NORTH LAS VEGAS (KLAS) — It is a challenging time for the real estate market here in Las Vegas. A lot of house hunters, but not a lot of homes.
Among those house hunters — a growing number of first-time Latino home buyers.
8 News Now took a look at the opportunities available for those looking to buy a home for the first time and one Latino family shared how they were able to get their keys.
“Challenging” is how some have labeled the housing market in Las Vegas. And although supply is limited, many first time homeowners are eager to transition from renters to real estate owners and a growing number of these first time buyers are– Latinos, whose homeowner rate has increased more thank any ethnic group in recent years.
“Even the kitchen, every time I walk in there, I’m so thankful because I know the effort and sacrifice that we did to make it happen,” said Caldera. “I think it’s a lot of misconceptions that it’s too expensive and you are not really aware of the types of programs and assistance out there.”
Alejandra Caldera cannot stop smiling after achieving what many Latinos say is the ultimate American dream — owning a home.
After years of renting, this Las Vegas family took a leap of faith and focused on home stability.
“We had a tough financial spot, and our credit was super bad,” Caldera said. “We had zero savings, so we knew – we are broke we can’t buy a home.”
Another major hurdle was her husband’s legal status. Caldera says he had all his documents but no credit history.
“It was harder. Our income as married was not counted with his status because it was just me and you have to have a social for the financial aspect or you didn’t qualify for certain programs,” Caldera said.
According to Lending Patterns, Nevada ranks 5th in the nation with states with the biggest share of mortgages made to Hispanic homeowners, many of who, faced challenges like not having enough for a down payment to high home prices.
Valley realtor, Alex Vazquez says there are programs to help first time homebuyers like the Nevada Housing Program, and many families like the Caldera Family are benefitting from.
“It varies case by case, but there are down payment assistance programs to help,” said Vazquez. “Other than that, there are programs that you can get in with as little as 3% so you are talking in a purchase price of $300,000 as little as $9,000 out of pocket.”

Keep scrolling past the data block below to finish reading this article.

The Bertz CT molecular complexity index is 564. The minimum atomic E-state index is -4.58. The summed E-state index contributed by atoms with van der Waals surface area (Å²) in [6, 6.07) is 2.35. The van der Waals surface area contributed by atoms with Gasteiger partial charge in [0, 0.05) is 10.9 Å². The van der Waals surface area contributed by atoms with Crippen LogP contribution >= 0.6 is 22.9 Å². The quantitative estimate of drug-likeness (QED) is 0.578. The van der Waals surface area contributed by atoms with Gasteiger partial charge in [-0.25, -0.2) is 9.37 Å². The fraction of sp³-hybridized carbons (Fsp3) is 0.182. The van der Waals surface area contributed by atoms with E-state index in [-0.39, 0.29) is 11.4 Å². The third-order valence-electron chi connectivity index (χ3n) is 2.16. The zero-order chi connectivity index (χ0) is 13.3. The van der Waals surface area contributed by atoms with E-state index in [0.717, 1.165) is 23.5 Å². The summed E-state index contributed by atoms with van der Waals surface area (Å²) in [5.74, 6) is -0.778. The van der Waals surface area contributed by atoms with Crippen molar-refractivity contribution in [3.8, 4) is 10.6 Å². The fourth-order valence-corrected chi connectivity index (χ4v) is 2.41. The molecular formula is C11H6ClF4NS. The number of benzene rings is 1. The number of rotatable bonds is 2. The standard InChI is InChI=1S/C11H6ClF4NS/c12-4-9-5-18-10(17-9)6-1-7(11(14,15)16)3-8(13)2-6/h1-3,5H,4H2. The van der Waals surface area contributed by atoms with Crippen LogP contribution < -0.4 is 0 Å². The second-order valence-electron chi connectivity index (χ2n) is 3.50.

It is no secret; the Latino population is growing with an estimated $60 million living in the U.S., according to the Census Bureau. About 40 percent of Hispanic homebuyers are under 34 years old.
Vazquez says the housing market is extremely attractive to buyers right now because of low interest rates.
“We definitely recommend buying because interest rates are at historic lows which make mortgages payments rather affordable,” Vazquez said. “In some cases, we are seeing its more affordable to purchase than to rent.”
He says the first step to buying a home is contacting a professional realtor — an easy step for this family.
“I’ve always had a picture of what I wanted in a home,” said Alejandra. “I wanted to have horses, I want to have animals and wake up and have my kids running around and not be limited to a box.”
According to the National Association of Hispanic Real Estate Professionals, more than 40 percent of Latinos tend to purchase fixer-upper homes,
That was the case for the Caldera family that closed in August on $280,000 home in North Las Vegas.
“It’s not just a look it’s a lifestyle,” Caldera said. “My husband is a Charro and he’s all about the country living.”
Three months later, the home was remodeled and even made some space for their horse “Spirit,” several goats, chickens and other pets.
“At first, I would say let’s pay the rent but then it’s ours so it’s now pay the mortgage,” Caldera said. “You are so used to renting that when it’s yours – you say oh my its mine but it’s a great feeling.”
According to data from Lending Patterns, the share of mortgages made to Hispanic homeowners has been on the rise for the past 8 years.
As for advice, the Caldera family learned that researching and asking plenty of questions was key.